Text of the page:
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Baroness Farrington of Ribbleton: The amendment would make it an offence to sell waterworn limestone removed from a limestone pavement subject to a limestone pavement order. We have every sympathy with the intention behind the amendment, which my noble friend Lady Gibson moved on behalf of my noble friend Lady David. We recognise the desire to give greater protection to one of our most valuable habitats, but we do not think that the amendment would be effective.

There continues to be a demand for limestone pavement for use in garden rockeries, but it is fed almost exclusively by stocks from outside the United Kingdom, largely from Ireland, where legal extraction continues. It is very difficult at point of sale to establish the source of the extracted material. We do not believe that the amendment would be enforceable because of the problems in distinguishing between legally and illegally extracted limestone.

We are also conscious of calls to stem demand by enforcing a trade ban--perhaps one of the routes suggested by the noble Lord, Lord Greaves. However, that raises difficult issues, because any attempt to interfere with trade in legally extracted materials from other parts of the EU would be covered by the free trade rules of the Union.

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I understand and perhaps can sympathise with the point made by the noble Lord, Lord Glentoran. We cannot arbitrarily impose a ban across the European Union. That is why we have concentrated on protecting all our significant remaining areas of limestone pavement and providing for more effective deterrents against illegal extraction.

All significant areas of limestone pavement in England are now protected through the limestone pavement order provision in Section 34 of the Wildlife and Countryside Act 1981. We are encouraging colleagues in Scotland and Wales to make full use of those provisions. In England there are currently 22 sites of special scientific interest and four special areas of conservation designated for their limestone pavement.

The provisions for increased penalties in Clause 69 will substantially reinforce Section 34(4) of the 1981 Act, which makes it an offence,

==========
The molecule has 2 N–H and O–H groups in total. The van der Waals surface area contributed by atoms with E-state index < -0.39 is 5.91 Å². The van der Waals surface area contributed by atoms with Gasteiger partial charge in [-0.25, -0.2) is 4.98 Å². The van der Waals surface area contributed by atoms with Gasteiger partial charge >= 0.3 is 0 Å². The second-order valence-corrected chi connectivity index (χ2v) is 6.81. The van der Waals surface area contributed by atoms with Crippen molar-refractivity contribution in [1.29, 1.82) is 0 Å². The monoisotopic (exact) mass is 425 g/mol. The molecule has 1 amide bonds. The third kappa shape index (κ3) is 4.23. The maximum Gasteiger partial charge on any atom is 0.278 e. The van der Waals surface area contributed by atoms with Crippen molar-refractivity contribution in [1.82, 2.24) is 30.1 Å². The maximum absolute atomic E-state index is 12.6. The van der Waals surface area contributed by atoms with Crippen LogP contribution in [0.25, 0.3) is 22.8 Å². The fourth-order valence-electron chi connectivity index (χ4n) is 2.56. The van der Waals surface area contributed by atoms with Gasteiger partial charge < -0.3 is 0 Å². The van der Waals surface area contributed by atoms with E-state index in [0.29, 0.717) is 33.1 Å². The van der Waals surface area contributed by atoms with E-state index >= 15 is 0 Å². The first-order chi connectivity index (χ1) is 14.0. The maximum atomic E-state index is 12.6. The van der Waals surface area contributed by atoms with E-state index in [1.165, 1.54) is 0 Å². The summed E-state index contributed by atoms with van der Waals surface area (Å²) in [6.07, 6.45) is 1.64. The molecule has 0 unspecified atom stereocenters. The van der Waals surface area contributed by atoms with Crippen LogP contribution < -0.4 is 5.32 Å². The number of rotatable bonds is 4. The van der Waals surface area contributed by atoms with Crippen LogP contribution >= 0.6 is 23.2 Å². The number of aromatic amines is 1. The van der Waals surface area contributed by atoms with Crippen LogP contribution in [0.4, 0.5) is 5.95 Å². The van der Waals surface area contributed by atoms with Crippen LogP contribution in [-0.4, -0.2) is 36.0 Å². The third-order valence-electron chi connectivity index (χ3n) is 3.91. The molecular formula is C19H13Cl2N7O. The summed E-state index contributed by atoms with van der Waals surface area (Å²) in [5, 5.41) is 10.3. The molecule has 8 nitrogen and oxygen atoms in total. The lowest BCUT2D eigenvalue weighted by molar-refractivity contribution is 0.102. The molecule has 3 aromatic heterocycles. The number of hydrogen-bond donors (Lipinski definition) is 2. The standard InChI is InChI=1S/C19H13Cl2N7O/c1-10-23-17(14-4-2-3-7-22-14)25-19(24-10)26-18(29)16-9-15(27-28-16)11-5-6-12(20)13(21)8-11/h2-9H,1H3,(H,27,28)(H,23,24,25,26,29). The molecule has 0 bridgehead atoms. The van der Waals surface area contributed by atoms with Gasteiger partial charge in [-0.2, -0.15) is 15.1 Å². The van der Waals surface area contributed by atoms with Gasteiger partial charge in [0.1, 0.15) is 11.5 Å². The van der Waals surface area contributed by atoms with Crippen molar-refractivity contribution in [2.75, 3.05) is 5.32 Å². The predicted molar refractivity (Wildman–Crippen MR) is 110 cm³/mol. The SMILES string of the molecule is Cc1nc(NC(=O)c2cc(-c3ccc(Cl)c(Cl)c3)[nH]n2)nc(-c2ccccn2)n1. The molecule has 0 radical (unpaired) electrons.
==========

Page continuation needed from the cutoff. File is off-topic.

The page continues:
"If any person without reasonable excuse removes or disturbs limestone on or in any land designated by a limestone pavement order".

We are increasing the penalty under those provisions from £5,000 to £20,000. I am sure that my noble friend Lord Hardy of Wath recognises that that demonstrates the seriousness of our intent.

We believe that the combination of those measures will provide an effective means to protect limestone pavements. On the basis of those assurances, I hope that my noble friend Lady Gibson will not press her amendment.

8.45 p.m.

Baroness Gibson of Market Rasen: I thank noble Lords for the support that they have given to the amendment. I thank my noble friend the Minister for her reply. I understand her arguments. I am a little disappointed, but under the circumstances, I beg leave to withdraw the amendment.

Amendment, by leave, withdrawn.

Clause 69 agreed to.

Baroness Farrington of Ribbleton moved Amendment No. 521:

    After Clause 69, insert the following new clause--

("Payments under certain agreements


. In section 50 of the 1981 Act (which makes provision relating to payments under section 16 of the National Parks and Access to the Countryside Act 1949 or section 15 of the Countryside Act 1968), in subsection (1)(a), for sub-paragraphs (i) and (ii) and the preceding word "to" there is substituted "to any person; or".").

On Question, amendment agreed to.

Lord Beaumont of Whitley moved Amendment No. 521A:

    After Clause 69, insert the following new clause--

("Local wildlife sites

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. English Nature, as regards England, and the Countryside Council for Wales, as regards Wales, shall formulate standards for the identification of local wildlife sites by any relevant local authority and from time to time shall report to the Secretary of State and the National Assembly for Wales on the status of such sites.").

The noble Lord said: This is a probing amendment. It follows on from the long debate that we had immediately before the supper break. It should have been moved by the noble Lord, Lord Moran, but unfortunately he is not with us tonight and it falls to me to do so, as a supporter of the amendment.

English Nature, the wildlife trusts and the local authorities have a list of wildlife sites that go beyond the areas that are already designated, which we were talking about immediately before supper. They are areas known to contain wildlife that should be protected where people are anticipating possible movements caused by climate change and other changes in the countryside.